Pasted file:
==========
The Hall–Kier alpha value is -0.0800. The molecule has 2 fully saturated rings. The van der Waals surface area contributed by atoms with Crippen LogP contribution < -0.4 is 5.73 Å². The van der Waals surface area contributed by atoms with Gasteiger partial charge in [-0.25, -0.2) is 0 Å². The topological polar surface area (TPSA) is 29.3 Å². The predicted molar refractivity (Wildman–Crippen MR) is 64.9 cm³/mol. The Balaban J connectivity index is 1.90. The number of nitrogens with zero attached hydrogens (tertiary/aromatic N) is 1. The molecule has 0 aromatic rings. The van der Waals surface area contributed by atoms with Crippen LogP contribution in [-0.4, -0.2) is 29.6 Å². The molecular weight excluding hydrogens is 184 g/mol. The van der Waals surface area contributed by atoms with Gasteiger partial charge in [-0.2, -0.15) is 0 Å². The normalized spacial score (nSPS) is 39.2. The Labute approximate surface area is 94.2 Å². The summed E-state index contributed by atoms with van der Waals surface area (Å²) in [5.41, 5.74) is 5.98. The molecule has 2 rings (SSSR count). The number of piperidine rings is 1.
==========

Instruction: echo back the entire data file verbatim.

The Hall–Kier alpha value is -0.0800. The molecule has 2 fully saturated rings. The van der Waals surface area contributed by atoms with Crippen LogP contribution < -0.4 is 5.73 Å². The van der Waals surface area contributed by atoms with Gasteiger partial charge in [-0.25, -0.2) is 0 Å². The topological polar surface area (TPSA) is 29.3 Å². The predicted molar refractivity (Wildman–Crippen MR) is 64.9 cm³/mol. The Balaban J connectivity index is 1.90. The number of nitrogens with zero attached hydrogens (tertiary/aromatic N) is 1. The molecule has 0 aromatic rings. The van der Waals surface area contributed by atoms with Crippen LogP contribution in [-0.4, -0.2) is 29.6 Å². The molecular weight excluding hydrogens is 184 g/mol. The van der Waals surface area contributed by atoms with Gasteiger partial charge in [-0.2, -0.15) is 0 Å². The normalized spacial score (nSPS) is 39.2. The Labute approximate surface area is 94.2 Å². The summed E-state index contributed by atoms with van der Waals surface area (Å²) in [5.41, 5.74) is 5.98. The molecule has 2 rings (SSSR count). The number of piperidine rings is 1.